On the website you will ﬁnd further informaon about them and their work;
however, please note new pages are constantly being added and there are many
members who are not yet included on the site...
If you are a professional arsan who is interested in joining the associaon, you will
ﬁnd all the informaon there.....
If you are wondering what Fairs may be on in your area – that informaon is there
We have lots of links…to Fairs and Events Organizers…Magazines…Online Miniature
clubs….Historical reference sites…..Workshops…and more… it’s all there!
If you’d like to contact us, copy, paste and CLICK...
we’d love to hear from you!
The AIM Magazine’s
AIM is an acve associaon
to which all members
Jean Day, John Day,
& Vicky Guile
Welcome to the October edion of the
It may seem like an obvious statement,
but I really can’t believe that October is
actually here. Personally it takes no real
stretch of thought or memory to cast my
mind back to the beginning of the year…
and yet now, seemingly without fanfare
or formal announcement; autumn is
knocking loudly (yet politely) on the door!
As an editor it is my duty to work diligently behind the scenes, shepherding, coercing
or plain blackmailing each new issue into fruion. From the planning stages, to
global publicaon; at this point every month, it is my honour to announce yet
another ground breaking issue of the AIM magazine…
This edion has (behind the scenes) been a lile bit diﬀerent and I have to say that
this month, a very dear friend and editorial team colleague has, due to my current
show commitments, been jaunly wearing the infamous AIM magazine editor’s hat
and what a fantasc job she has done!
I would therefore like to thank AIM’s assistant editor Vicky Guile for allowing me the
space to work on my own business and for eding such a fantasc issue of the AIM
magazine! Vicky, with the enthusiasc support of AIM’s editorial team and AIM
members has forced this amazing October issue into existence!
Historically our October issue has always ‘blazed a trail’ across the miniature world
and in Vicky’s capable hands, this year’s issue is certainly no excepon!
So, as the autumn nights draw in and with that much celebrated ‘all hallow’s eve’ is
just around the corner… why not sele back, light the ﬁre and enjoy this new and
very ‘myscal’ edion of the world famous AIM magazine!?
Editor (& General whip cracker)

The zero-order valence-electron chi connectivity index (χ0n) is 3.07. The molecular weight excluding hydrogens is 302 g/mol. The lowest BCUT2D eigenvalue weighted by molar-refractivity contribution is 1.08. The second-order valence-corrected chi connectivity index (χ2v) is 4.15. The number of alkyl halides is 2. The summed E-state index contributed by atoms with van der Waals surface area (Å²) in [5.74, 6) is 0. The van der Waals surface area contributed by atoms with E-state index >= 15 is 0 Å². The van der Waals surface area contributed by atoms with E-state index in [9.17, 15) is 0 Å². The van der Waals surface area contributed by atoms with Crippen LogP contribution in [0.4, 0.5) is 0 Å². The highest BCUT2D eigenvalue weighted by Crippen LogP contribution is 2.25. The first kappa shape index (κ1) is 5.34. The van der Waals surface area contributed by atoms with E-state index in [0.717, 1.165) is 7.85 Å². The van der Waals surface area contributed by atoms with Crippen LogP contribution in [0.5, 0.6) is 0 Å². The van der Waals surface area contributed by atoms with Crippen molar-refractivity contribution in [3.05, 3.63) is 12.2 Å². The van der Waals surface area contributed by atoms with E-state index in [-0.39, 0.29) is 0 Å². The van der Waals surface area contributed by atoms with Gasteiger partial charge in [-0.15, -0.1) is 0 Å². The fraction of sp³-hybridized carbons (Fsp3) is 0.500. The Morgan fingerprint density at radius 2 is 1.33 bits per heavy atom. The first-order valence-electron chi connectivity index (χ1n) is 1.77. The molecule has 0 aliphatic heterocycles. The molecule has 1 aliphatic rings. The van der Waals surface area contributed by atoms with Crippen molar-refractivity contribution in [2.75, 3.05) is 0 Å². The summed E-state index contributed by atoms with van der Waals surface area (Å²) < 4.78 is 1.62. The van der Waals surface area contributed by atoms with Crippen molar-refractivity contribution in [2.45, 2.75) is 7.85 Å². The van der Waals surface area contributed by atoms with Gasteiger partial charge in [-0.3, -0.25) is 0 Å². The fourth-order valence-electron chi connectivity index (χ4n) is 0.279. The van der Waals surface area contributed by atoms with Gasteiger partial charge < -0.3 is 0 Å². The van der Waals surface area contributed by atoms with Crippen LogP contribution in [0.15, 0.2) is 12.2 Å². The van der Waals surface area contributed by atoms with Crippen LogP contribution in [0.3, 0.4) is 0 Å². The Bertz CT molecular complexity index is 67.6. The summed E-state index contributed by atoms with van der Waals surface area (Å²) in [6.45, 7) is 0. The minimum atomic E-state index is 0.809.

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Chrisne Verstraete shares an easy method for creang miniature
cushions and pillows ‐ no sewing skills required!
Decorang for Halloween can be as much fun in miniature as it is in real life. You
can start by simply adding a few special pillows to give a room a new look and holiday feel. These pillows can also
be used as unique 3D decoraons for gi boxes, papier‐mâché containers, scrapbook pages and other cras.
Coon fabric printed with Halloween shapes to cut out. Contrasng fabric for
the reverse of the pillows. Small scissors. Tacky glue. Coon bang or thin coon make‐up remover pads.
Coloured ﬁne glier. Dollhouse furniture, or oponal scrapbook pages or gi boxes.
Choose a suitable fabric with designs in the size you want to cut out. As I
wanted to use this for a smaller scale Halloween dollhouse I chose a smaller print fabric, although
some of these shapes could also work for larger furnishings. Place the required design, on the
printed fabric, on top of a piece of contrasng fabric for the reverse of the pillow. Cut around the design and
through both layers of fabric leaving a small edge (we will later cover this edge with glier). Cut a piece of coon
bang to the same shape as your cut out Halloween design minus approximately 1/16
of an inch around the
edge. Glue the cut bang, centrally, to the inside of your backing fabric piece.
Apply a ﬁne line of glue around the inside edge of the backing piece. Posion the Halloween cut out shape over
the bang and backing fabric, pressing down ﬁrmly around the edges making contact with the line of glue. Hold
in place for a few seconds unl the glue ‘grabs’. Once the glue has dried, add dots of tacky glue around front edge
of the pillow and sprinkle with ﬁne glier in a matching or contrasng color. Leave the pillow and glue to dry
Design, photos and project © 2010 C. Verstraete. Cannot be duplicated or reprinted without permission.
Chrisne Verstraete is a longme
miniaturist and author of Searching
for a Starry Night, A Miniature Art
Mystery involving the search for a
missing miniature replica of Van
Gogh's "Starry Night," and the